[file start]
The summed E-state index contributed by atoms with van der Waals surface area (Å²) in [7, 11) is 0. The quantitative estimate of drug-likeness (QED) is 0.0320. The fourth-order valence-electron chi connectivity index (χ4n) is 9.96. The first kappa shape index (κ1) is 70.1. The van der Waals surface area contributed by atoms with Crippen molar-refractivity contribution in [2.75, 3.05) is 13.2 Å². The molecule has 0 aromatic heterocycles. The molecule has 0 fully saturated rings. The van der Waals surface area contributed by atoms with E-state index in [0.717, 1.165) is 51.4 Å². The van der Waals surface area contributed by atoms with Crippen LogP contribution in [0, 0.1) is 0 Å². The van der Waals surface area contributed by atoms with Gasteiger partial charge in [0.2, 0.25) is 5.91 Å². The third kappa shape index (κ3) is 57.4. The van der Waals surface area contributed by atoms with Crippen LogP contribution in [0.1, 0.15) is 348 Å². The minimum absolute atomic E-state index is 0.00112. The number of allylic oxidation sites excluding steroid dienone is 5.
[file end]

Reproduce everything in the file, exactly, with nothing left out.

The summed E-state index contributed by atoms with van der Waals surface area (Å²) in [7, 11) is 0. The quantitative estimate of drug-likeness (QED) is 0.0320. The fourth-order valence-electron chi connectivity index (χ4n) is 9.96. The first kappa shape index (κ1) is 70.1. The van der Waals surface area contributed by atoms with Crippen molar-refractivity contribution in [2.75, 3.05) is 13.2 Å². The molecule has 0 aromatic heterocycles. The molecule has 0 fully saturated rings. The van der Waals surface area contributed by atoms with E-state index in [0.717, 1.165) is 51.4 Å². The van der Waals surface area contributed by atoms with Crippen LogP contribution in [0, 0.1) is 0 Å². The van der Waals surface area contributed by atoms with Gasteiger partial charge in [0.2, 0.25) is 5.91 Å². The third kappa shape index (κ3) is 57.4. The van der Waals surface area contributed by atoms with Crippen LogP contribution in [0.1, 0.15) is 348 Å². The minimum absolute atomic E-state index is 0.00112. The number of allylic oxidation sites excluding steroid dienone is 5.